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News > From the Archives > From the Archivist > Leaders Launch: David de Crespigny Smiley

Leaders Launch: David de Crespigny Smiley

David Smiley was a truly remarkable man, someone who lived for action and adventure, a keen sportsman who lived life to the full and was not afraid of taking risks.

David De Crespigny Smiley

David De Crespigny Smiley was a truly remarkable man.  Someone who lived for action and adventure, a keen sportsman who lived life to the full and was not afraid of taking risks.  So much so that at one point he held the record for the most consecutive crashes on the Cresta run, standing at five.  During World War Two he saw action in Abyssinia, Syria, Iran, Iraq and Thailand amongst others.  His exploits are too many to list here but are full of extraordinary courage and told in fascinating detail in the new book ‘Leaders’ by Robin Knight. 

During World War Two he saw action in virtually every theatre of war and cheated death on numerous occasions.  A man who lived for action and adventure he had all the attributes of a true ‘Boys Own’ hero.  On leaving The Nautical College Pangbourne he entered Sandhurst before joining the Royal Horse Guards.  David lived the life of the dashing cavalry officer to the full, finding time for polo, skiing flying and of course partying.  Tobogganing at the Cresta run in St Moritz was also a favourite pastime despite his propensity for crashing.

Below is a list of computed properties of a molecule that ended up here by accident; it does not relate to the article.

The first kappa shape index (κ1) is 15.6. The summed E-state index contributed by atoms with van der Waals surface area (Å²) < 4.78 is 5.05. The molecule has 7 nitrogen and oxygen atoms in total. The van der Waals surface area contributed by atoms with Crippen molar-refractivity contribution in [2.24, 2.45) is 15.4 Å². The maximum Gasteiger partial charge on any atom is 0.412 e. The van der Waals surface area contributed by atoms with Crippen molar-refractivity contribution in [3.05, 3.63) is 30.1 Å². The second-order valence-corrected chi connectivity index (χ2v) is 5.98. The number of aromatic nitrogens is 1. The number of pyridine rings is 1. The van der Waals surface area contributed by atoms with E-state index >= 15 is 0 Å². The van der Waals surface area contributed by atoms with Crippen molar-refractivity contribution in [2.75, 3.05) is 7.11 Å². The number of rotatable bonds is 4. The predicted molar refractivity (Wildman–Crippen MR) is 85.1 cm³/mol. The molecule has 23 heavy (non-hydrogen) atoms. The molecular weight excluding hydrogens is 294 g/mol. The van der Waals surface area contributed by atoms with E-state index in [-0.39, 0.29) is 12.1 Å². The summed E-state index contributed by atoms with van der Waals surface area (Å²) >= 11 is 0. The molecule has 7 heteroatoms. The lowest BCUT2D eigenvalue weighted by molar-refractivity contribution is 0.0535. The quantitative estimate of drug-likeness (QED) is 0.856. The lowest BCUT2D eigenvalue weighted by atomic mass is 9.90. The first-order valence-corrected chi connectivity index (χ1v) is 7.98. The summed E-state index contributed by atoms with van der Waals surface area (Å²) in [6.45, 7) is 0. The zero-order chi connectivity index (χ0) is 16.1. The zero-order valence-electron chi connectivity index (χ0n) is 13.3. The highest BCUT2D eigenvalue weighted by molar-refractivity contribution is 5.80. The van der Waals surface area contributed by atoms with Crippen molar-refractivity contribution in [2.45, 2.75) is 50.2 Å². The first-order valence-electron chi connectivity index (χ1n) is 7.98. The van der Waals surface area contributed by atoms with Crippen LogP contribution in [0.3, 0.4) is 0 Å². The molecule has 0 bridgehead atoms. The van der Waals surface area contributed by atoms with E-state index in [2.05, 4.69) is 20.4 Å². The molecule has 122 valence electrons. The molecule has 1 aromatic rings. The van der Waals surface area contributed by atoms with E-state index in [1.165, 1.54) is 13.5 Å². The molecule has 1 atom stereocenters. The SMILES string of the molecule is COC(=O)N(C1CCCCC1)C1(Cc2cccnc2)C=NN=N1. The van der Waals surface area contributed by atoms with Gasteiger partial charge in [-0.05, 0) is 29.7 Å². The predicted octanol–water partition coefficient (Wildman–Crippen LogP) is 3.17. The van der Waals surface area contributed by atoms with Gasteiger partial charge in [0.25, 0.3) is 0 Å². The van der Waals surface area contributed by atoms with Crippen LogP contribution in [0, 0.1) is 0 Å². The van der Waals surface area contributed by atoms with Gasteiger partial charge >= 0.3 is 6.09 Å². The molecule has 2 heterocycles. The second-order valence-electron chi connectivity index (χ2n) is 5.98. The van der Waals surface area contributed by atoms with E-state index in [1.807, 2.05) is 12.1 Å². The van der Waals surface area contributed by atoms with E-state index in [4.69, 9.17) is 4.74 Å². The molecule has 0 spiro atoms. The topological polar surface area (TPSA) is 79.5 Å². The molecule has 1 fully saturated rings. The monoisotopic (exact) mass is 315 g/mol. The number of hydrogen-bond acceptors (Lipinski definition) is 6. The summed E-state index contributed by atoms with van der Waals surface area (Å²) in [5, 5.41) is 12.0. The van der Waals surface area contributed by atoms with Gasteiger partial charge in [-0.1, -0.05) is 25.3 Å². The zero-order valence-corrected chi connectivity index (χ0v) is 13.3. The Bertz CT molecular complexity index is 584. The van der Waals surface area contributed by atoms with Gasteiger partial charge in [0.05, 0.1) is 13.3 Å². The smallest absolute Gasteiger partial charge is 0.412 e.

Five months after the outbreak of World War Two, David and his regiment were sent to the Middle East but after eight months of seeing little if any action he managed to obtain a move to the Middle East Commando’s and it was at that point that his war stepped up a gear.  Before long he had joined the Middle East Section of SOE operating behind enemy lines.  One, fellow officer was quoted as saying that he was destined for a VC “if he doesn’t get killed”.

Thankfully David Smiley survived the war and remained in the guards where in 1952 he rode in the escort party at the funeral for King George VI and later as a member of the Queen's Escort at Queen Elizabeth’s coronation.  David died of pneumonia in 2009 aged 92.

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